Is it time to foerget The French?
We have lived in the Thousand Oaks-Wetlake area for 38 years and have been a leading entrepreneur since 1961 when the population was 16, 000 and The Janss Mall was a big deal with the small and only film theater within 15 miles. If you wanted to dine well, or see an important film, you had to drive to the “Deaded Valley” or Malibu or for the really serious stuff, West Los Angeles. For fine food, live musicals and theater you had to spend 2 hours getting to the Music Center downtown on the 101 freewayafter which you filed bankruptcy.
Today, there are more than 7 resaurants that beat anything in the Valley with perhaps three possible exceptions, Brandywine whose prices make you think you are in Beverly Hills.on Ventura off Fallbrook in Woodland hills: Plus the great for lunch Kiwami and Asanebo the $150 per person Omakase Sushi Bar both Studio city. Because we now have in addition to the fine Tuscany, it’s sister Rustico, plus Cafe 14 and now, Payman Afshar and his famed chef, wildman Richie Demanes surprising new move of Leila’s away from Kanan road to Westlake Plaza on Westlake Blvd. It is now called Pearl District. Absolutely worth a visit.
. Then there is Lisa Biondi’s fine cooking at both the Mediterraneo and The StoneHaus conveniently located across the street from the Regent Theater which features the hot sophisticated foreign and domestic films that open the same day as Beverly Hills. Well managed and usually jammed Lakeview Garden has very pleasant Chinese food adjacent to the Regent though for best and widest Chinese choices, we do recommend Chester’s Asia in Camarillo ……worth the trip over the Hill.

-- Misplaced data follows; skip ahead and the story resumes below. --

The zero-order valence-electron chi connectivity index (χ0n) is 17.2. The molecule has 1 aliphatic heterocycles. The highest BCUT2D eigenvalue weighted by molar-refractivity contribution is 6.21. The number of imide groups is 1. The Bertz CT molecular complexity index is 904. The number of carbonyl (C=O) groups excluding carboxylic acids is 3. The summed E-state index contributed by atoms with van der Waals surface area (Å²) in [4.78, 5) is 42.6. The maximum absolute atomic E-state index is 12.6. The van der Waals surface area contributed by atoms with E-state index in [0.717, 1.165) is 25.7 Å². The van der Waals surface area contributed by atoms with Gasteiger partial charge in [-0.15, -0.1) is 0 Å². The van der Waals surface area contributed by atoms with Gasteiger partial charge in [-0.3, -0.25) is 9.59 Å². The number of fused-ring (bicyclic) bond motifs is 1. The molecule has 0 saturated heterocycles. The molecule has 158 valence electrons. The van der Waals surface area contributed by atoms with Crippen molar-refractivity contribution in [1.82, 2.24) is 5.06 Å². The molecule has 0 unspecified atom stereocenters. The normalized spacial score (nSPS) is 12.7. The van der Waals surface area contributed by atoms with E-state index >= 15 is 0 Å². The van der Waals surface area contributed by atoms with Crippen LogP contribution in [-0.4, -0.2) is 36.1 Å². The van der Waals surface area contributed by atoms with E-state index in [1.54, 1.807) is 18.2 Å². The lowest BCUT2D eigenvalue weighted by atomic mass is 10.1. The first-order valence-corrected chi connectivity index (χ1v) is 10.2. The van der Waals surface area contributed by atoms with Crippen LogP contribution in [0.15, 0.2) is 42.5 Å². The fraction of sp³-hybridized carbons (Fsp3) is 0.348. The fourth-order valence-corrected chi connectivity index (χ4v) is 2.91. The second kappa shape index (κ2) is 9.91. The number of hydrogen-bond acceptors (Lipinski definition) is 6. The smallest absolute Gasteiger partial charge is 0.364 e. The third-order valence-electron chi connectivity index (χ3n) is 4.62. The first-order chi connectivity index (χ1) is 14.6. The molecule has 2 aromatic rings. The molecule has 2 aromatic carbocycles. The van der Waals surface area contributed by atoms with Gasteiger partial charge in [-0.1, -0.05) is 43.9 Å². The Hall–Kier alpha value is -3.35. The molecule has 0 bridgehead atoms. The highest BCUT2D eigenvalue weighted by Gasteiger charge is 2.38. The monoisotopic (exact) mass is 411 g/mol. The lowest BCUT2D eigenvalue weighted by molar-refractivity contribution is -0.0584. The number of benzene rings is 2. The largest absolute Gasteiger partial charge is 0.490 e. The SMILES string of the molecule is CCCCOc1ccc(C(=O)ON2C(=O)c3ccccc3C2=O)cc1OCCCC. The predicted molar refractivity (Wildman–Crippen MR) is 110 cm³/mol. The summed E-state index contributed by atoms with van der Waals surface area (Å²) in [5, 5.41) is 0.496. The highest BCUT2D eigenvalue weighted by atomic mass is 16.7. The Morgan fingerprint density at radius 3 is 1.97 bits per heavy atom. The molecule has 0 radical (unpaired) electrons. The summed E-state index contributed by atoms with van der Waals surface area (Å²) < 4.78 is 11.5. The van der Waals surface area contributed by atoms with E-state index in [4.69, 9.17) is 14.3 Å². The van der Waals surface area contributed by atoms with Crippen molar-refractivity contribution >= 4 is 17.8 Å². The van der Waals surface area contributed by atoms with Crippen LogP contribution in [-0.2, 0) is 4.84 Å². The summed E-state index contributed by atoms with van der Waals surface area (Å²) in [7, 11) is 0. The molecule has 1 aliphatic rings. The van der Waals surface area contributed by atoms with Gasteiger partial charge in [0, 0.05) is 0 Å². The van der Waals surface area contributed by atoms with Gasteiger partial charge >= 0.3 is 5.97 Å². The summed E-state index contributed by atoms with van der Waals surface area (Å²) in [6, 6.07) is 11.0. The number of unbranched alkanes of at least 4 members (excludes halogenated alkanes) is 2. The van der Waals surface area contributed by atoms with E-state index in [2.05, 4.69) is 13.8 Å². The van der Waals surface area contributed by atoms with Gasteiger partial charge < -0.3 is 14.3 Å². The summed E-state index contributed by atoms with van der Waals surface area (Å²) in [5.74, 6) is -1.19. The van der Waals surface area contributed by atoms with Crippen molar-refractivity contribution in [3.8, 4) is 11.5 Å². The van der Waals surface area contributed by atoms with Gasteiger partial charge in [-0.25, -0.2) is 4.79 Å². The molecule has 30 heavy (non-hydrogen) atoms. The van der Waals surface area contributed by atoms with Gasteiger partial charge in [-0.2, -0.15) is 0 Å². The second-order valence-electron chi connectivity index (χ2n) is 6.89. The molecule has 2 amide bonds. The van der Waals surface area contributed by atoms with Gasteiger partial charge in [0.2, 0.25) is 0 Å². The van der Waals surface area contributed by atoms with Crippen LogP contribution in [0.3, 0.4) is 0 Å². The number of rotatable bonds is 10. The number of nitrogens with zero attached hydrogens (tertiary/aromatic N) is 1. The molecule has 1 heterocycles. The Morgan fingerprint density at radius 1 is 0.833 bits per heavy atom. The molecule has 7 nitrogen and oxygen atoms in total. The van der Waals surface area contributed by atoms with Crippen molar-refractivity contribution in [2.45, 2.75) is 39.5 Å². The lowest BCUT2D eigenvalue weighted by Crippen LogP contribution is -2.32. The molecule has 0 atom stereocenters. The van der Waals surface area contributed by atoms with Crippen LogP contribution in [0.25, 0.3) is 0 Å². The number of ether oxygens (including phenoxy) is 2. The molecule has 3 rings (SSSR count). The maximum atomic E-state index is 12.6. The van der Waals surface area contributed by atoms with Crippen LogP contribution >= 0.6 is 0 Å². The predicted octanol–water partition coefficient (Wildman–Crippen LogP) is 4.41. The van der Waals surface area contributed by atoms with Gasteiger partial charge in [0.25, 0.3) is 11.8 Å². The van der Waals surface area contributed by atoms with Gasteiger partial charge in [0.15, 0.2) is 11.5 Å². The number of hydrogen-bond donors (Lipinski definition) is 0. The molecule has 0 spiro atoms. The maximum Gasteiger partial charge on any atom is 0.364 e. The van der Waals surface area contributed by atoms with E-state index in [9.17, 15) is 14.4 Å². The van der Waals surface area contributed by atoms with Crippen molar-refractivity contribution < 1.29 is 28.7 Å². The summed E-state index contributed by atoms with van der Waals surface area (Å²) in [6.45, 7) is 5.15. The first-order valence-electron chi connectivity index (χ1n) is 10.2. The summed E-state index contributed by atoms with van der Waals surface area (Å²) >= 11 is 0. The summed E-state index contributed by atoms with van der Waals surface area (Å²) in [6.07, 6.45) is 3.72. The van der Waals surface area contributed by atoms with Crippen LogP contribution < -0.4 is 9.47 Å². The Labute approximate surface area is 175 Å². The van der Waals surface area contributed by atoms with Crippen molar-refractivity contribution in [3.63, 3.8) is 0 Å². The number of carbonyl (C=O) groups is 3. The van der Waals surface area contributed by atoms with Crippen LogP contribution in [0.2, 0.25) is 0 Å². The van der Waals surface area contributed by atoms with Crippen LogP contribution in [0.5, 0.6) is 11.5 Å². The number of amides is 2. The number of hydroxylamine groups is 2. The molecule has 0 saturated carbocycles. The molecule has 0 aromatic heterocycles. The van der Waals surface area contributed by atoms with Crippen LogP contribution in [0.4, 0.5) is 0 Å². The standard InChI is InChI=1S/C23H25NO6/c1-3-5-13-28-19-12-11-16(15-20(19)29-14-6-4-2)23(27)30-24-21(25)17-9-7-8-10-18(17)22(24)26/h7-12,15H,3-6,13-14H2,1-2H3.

Vietnamese +9021 Pho
As the Thousand Oaks area hit the “Hot Spot” of the country on thecomputers of the developes and Dole’s Murdoch built The Four Seasons Hotel, steakhouses soon followed. Holdrens from Santa Barbara opened on Ventura Road in Newbury Park. it is solid and fairly priced and busy all the time.
Prime of Ventura opened in the large spot across from the theater in Agoura in a spot that has been an “Elephants Graveyard” ofdining for over 25 years. It is somewhat hip from its oroginal Ventura ownership who was a sax player with Woody Heman and now operated by an aggressive new owner who features live music and espcially on Thursday via a Frank Sinatra style singer in the large bar dining area.The main room is somewhat quiet. Often there are special pricing choices that make it interesting.
Then of couse there is Mastro’s for Masochists across from the Civic Center. The waiters seem to be trained in Beverly Hills to be somewhat insulting and condescnding with the expectaion that this attitude results in the diner spending $200 or more per person to prove that he has more money than the waiter.
In contrast and superior is that other Beverly Hills import “Grill on The Alley “. Management is friendly in a warm quiet room. Service is attentive and non-condescending. Prices are right and menu is interesting. It is one of the top 7 in the Conejo